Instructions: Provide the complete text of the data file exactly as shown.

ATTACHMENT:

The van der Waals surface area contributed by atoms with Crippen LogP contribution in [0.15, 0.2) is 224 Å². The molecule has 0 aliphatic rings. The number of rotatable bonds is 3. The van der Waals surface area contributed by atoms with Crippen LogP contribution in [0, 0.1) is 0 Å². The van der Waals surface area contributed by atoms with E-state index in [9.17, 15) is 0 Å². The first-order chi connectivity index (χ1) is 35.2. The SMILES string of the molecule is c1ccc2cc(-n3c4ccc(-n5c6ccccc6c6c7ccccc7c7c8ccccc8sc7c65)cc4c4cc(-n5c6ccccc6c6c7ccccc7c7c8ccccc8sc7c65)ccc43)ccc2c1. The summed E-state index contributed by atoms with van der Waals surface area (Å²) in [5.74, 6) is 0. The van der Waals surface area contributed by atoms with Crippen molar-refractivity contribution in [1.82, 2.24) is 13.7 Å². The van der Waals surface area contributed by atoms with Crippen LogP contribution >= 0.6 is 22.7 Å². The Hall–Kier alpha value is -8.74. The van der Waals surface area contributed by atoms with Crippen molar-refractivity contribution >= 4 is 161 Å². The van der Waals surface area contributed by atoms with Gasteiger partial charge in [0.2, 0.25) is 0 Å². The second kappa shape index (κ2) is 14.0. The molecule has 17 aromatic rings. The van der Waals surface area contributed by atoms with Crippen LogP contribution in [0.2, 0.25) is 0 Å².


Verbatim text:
The van der Waals surface area contributed by atoms with Crippen LogP contribution in [0.15, 0.2) is 224 Å². The molecule has 0 aliphatic rings. The number of rotatable bonds is 3. The van der Waals surface area contributed by atoms with Crippen LogP contribution in [0, 0.1) is 0 Å². The van der Waals surface area contributed by atoms with E-state index in [9.17, 15) is 0 Å². The first-order chi connectivity index (χ1) is 35.2. The SMILES string of the molecule is c1ccc2cc(-n3c4ccc(-n5c6ccccc6c6c7ccccc7c7c8ccccc8sc7c65)cc4c4cc(-n5c6ccccc6c6c7ccccc7c7c8ccccc8sc7c65)ccc43)ccc2c1. The summed E-state index contributed by atoms with van der Waals surface area (Å²) in [5.74, 6) is 0. The van der Waals surface area contributed by atoms with Crippen molar-refractivity contribution in [1.82, 2.24) is 13.7 Å². The van der Waals surface area contributed by atoms with Crippen LogP contribution >= 0.6 is 22.7 Å². The Hall–Kier alpha value is -8.74. The van der Waals surface area contributed by atoms with Crippen molar-refractivity contribution >= 4 is 161 Å². The van der Waals surface area contributed by atoms with Gasteiger partial charge in [0.2, 0.25) is 0 Å². The second kappa shape index (κ2) is 14.0. The molecule has 17 aromatic rings. The van der Waals surface area contributed by atoms with Crippen LogP contribution in [0.2, 0.25) is 0 Å².